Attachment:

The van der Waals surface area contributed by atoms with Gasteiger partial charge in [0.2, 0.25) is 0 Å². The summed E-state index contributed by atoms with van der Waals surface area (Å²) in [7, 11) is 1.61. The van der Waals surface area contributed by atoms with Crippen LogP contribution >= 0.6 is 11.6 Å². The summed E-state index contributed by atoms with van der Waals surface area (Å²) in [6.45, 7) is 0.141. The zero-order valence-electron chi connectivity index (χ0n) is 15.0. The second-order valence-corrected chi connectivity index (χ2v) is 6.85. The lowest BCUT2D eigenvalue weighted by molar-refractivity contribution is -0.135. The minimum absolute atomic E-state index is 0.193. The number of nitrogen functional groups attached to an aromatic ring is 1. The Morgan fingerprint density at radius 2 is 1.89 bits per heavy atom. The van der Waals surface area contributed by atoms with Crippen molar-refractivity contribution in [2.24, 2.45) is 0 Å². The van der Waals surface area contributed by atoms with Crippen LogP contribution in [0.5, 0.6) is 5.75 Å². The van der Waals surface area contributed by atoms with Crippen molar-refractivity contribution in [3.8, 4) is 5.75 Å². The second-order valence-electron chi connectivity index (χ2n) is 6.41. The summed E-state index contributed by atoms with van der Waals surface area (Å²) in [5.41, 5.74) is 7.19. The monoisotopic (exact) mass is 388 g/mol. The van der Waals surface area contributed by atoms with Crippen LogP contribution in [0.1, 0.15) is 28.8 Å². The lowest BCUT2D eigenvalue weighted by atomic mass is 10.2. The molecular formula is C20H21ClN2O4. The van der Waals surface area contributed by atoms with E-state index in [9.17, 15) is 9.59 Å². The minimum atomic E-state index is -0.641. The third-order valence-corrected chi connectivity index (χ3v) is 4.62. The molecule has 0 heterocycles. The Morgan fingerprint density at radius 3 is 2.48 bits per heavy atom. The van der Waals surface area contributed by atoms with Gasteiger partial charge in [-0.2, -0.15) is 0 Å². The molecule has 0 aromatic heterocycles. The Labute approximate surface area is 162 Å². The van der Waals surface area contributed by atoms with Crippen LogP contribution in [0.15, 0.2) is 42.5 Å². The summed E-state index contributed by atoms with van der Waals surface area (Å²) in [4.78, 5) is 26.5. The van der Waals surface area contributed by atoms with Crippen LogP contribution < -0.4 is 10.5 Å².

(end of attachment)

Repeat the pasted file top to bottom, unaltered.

The van der Waals surface area contributed by atoms with Gasteiger partial charge in [0.2, 0.25) is 0 Å². The summed E-state index contributed by atoms with van der Waals surface area (Å²) in [7, 11) is 1.61. The van der Waals surface area contributed by atoms with Crippen LogP contribution >= 0.6 is 11.6 Å². The summed E-state index contributed by atoms with van der Waals surface area (Å²) in [6.45, 7) is 0.141. The zero-order valence-electron chi connectivity index (χ0n) is 15.0. The second-order valence-corrected chi connectivity index (χ2v) is 6.85. The lowest BCUT2D eigenvalue weighted by molar-refractivity contribution is -0.135. The minimum absolute atomic E-state index is 0.193. The number of nitrogen functional groups attached to an aromatic ring is 1. The Morgan fingerprint density at radius 2 is 1.89 bits per heavy atom. The van der Waals surface area contributed by atoms with Crippen molar-refractivity contribution in [2.24, 2.45) is 0 Å². The van der Waals surface area contributed by atoms with Crippen LogP contribution in [0.5, 0.6) is 5.75 Å². The van der Waals surface area contributed by atoms with Crippen molar-refractivity contribution in [3.8, 4) is 5.75 Å². The second-order valence-electron chi connectivity index (χ2n) is 6.41. The summed E-state index contributed by atoms with van der Waals surface area (Å²) in [5.41, 5.74) is 7.19. The monoisotopic (exact) mass is 388 g/mol. The van der Waals surface area contributed by atoms with Crippen LogP contribution in [0.1, 0.15) is 28.8 Å². The lowest BCUT2D eigenvalue weighted by atomic mass is 10.2. The molecular formula is C20H21ClN2O4. The van der Waals surface area contributed by atoms with E-state index in [9.17, 15) is 9.59 Å². The minimum atomic E-state index is -0.641. The third-order valence-corrected chi connectivity index (χ3v) is 4.62. The molecule has 0 heterocycles. The Morgan fingerprint density at radius 3 is 2.48 bits per heavy atom. The van der Waals surface area contributed by atoms with Gasteiger partial charge in [-0.2, -0.15) is 0 Å². The molecule has 0 aromatic heterocycles. The Labute approximate surface area is 162 Å². The van der Waals surface area contributed by atoms with Crippen LogP contribution in [0.15, 0.2) is 42.5 Å². The summed E-state index contributed by atoms with van der Waals surface area (Å²) in [4.78, 5) is 26.5. The van der Waals surface area contributed by atoms with Crippen LogP contribution < -0.4 is 10.5 Å².